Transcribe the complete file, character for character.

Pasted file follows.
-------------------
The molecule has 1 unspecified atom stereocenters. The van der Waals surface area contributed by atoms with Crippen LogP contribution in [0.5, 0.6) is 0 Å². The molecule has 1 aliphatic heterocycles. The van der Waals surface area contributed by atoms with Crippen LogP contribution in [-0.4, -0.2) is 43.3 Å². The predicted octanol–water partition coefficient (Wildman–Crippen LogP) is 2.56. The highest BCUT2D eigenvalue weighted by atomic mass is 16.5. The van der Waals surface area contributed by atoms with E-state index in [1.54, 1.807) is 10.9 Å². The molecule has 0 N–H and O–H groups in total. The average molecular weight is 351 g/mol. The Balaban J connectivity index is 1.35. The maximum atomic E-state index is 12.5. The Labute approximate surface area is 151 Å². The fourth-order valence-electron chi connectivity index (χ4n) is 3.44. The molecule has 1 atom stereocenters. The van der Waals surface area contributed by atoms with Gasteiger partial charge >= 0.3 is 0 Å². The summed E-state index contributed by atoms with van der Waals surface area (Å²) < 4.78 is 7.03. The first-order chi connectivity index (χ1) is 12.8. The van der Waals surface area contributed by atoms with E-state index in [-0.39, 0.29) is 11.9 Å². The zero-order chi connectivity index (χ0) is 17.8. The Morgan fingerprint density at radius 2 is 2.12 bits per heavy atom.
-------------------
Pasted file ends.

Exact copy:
The molecule has 1 unspecified atom stereocenters. The van der Waals surface area contributed by atoms with Crippen LogP contribution in [0.5, 0.6) is 0 Å². The molecule has 1 aliphatic heterocycles. The van der Waals surface area contributed by atoms with Crippen LogP contribution in [-0.4, -0.2) is 43.3 Å². The predicted octanol–water partition coefficient (Wildman–Crippen LogP) is 2.56. The highest BCUT2D eigenvalue weighted by atomic mass is 16.5. The van der Waals surface area contributed by atoms with E-state index in [1.54, 1.807) is 10.9 Å². The molecule has 0 N–H and O–H groups in total. The average molecular weight is 351 g/mol. The Balaban J connectivity index is 1.35. The maximum atomic E-state index is 12.5. The Labute approximate surface area is 151 Å². The fourth-order valence-electron chi connectivity index (χ4n) is 3.44. The molecule has 1 atom stereocenters. The van der Waals surface area contributed by atoms with Gasteiger partial charge >= 0.3 is 0 Å². The summed E-state index contributed by atoms with van der Waals surface area (Å²) < 4.78 is 7.03. The first-order chi connectivity index (χ1) is 12.8. The van der Waals surface area contributed by atoms with E-state index in [-0.39, 0.29) is 11.9 Å². The zero-order chi connectivity index (χ0) is 17.8. The Morgan fingerprint density at radius 2 is 2.12 bits per heavy atom.